Bringing the swamp helmet orchid back from the brink of extinction is a mission that requires a multidisciplinary team of scientists, good eyesight and a lot of patience. There are only a few hundred plants of this species in the world; all of them are here in Aotearoa New Zealand. Curator Dr Carlos Lehnebach talks about his latest research to save this species.
Somewhere, within a 7,000-hectare wetland hides the swamp helmet orchid (Corybas carsei), a tiny orchid on the brink of extinction. This orchid belongs to the genus Corybas, a group of terrestrial orchids commonly known as helmet or spider orchids.
There are more than 100 species of Corybas in the world, mostly distributed across Australasia, New Zealand, some Pacific islands and a few sub-Antarctic Islands. In New Zealand, there are 22 species. Corybas carsei is the rarest and the smallest of all.
The orchid formally known as …
This orchid was formally described as Corysanthes carsei in 1911 by the former director of the Auckland Museum, Mr Thomas Cheeseman. The samples he studied were collected from a swamp near Kaitaia (Northland, North Island) by Harry Carse (1857–1930) and Richard Henry Matthews (1835–1912). These samples are now in our botany collection.
Carse and Matthews were self-taught botanists. Carse was a school teacher in Kaitaia and Matthews a jack-of-all-trades (builder, farmer, gold miner, school superintendent, and at one stage he also ran Kaitaia’s first post office). Matthews’ son, Henry Blencowe (aka Blen) shared the two men’s interest in native plants and would tag along on many of their collection trips.
After this first collection, the swamp helmet orchid has been found in at least three other wetlands in New Zealand. However, draining and conversion of these wetlands into agricultural or horticultural land has wiped out this orchid from all sites but one.
The only existing population is at the Whangamarino Wetland in the Waikato (North Island), where almost 400 plants grow over an area no larger than three carpark spaces.
Kaitiakitanga of the population
Since the 1980s the Department of Conservation has devotedly looked after this population. Every year rangers visit the site to assess the health of the population and its habitat.
They count the number of plants at the site as well as the number of flowers and fruits formed every spring. They also keep the surrounding vegetation under control so it does not smother the tiny orchid, which thrives in open spaces. Their aim has been to increase the size of this population.
Between 2020 and 2022, conservation of the swamp helmet orchid took a new turn. With a larger population available, research to understand the orchid biology and the genetic diversity within the population was possible.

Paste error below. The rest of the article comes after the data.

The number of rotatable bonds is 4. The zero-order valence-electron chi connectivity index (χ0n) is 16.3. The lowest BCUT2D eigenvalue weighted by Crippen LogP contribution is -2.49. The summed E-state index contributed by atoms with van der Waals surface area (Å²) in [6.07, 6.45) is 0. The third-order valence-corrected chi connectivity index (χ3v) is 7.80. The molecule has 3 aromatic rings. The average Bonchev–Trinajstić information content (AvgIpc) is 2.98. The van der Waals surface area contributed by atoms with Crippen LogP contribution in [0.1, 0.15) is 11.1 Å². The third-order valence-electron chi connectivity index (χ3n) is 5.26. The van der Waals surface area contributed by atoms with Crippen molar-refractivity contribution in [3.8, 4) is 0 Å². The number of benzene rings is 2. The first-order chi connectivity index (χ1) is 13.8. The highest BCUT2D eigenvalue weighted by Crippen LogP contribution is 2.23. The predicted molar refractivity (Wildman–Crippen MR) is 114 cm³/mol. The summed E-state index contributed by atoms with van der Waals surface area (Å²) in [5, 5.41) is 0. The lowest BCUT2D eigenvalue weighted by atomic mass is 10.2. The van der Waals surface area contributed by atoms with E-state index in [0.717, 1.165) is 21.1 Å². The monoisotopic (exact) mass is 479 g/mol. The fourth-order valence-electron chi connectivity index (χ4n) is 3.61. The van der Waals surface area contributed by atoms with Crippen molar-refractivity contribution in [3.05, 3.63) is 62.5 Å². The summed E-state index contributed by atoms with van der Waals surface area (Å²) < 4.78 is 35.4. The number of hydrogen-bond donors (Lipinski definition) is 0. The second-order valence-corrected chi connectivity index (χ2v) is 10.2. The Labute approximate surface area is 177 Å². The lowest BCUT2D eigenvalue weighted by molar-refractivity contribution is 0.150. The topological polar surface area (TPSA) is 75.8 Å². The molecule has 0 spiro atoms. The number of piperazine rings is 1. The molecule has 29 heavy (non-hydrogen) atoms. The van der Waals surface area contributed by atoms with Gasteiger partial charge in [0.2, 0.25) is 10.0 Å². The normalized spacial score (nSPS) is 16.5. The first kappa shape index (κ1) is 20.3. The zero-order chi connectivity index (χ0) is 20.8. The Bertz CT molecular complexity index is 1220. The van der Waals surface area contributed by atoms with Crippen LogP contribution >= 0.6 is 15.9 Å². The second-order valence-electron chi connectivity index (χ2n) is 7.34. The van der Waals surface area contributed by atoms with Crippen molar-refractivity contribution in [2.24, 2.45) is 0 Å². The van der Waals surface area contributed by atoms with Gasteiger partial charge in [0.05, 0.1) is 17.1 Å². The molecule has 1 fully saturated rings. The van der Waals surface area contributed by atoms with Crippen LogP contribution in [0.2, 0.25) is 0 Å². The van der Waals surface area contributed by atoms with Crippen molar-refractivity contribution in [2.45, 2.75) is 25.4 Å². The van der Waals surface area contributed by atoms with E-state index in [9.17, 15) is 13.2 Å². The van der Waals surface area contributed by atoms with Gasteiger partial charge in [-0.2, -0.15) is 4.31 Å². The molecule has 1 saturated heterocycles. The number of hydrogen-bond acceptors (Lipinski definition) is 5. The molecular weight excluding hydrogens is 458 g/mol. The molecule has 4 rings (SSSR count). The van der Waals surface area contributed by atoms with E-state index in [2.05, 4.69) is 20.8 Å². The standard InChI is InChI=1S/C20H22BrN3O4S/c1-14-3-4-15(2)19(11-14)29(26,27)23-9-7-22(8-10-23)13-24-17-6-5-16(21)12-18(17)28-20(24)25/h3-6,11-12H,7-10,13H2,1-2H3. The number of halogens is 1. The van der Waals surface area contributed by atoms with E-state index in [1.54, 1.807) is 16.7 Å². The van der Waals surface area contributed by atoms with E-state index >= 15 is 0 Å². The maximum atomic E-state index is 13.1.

This was the perfect opportunity for me to apply the knowledge I have learned over the years about orchids. Orchid conservation though is not a one-man job and this project required the assemblage of a multidisciplinary team.
Our team included two postgraduate students (Tingyu Quin and Jennifer Alderton-Moss) which I co-supervised with scientists from Massey University (Dr Alastair Robertson, Dr Vaughan Symonds, Dr Jennifer Tate), Victoria University of Wellington (Dr Andrew Munkacsi) and Ōtari Native Botanic Garden, Wellington (Dr Karin van der Walt).
The group at Massey University investigated the genetic diversity within the population and the pollination mechanism used by the orchid to form seeds. The team based in Wellington focused on the orchid-fungus partnership, which is essential for seeds to germinate.
Despite the many challenges imposed by COVID lockdowns and unpredictable weather, over the last two years, we have managed to gain a good understanding of this rare orchid. Results from our research, funded by the Department of Conservation, will help us to implement methods to further increase the size of the population at the Whangamarino Wetland.
In the long term, we hope to grow sufficient seedlings to plant in suitable wetlands within the orchid’s original distribution and to create ‘backup’ populations ex situ (e.g. in botanic gardens).
Both MSc students have now completed their theses and a number of publications will follow soon. While we wait for the scientific articles to appear, I will be blogging about our journey to save this tiny orchid from extinction. Come back for more!
- Henderson, J. 2021. Record numbers of rare Whangamarino orchid allows new research.
- Lehnebach, C. 2022. Research supporting the conservation of the Nationally Critical swamp helmet orchid (Corybas carsei). Trilepidea 217: 1-4.
- Smith, V. 2008. Eponymus orchids. New Zealand Native Orchid Journal 109: 22.
- Smith, V. 2009. Eponymus orchids. New Zealand Native Orchid Journal 111: 14.
I would be interested.
Orchid seeds blow over from Australia and some settle and expand?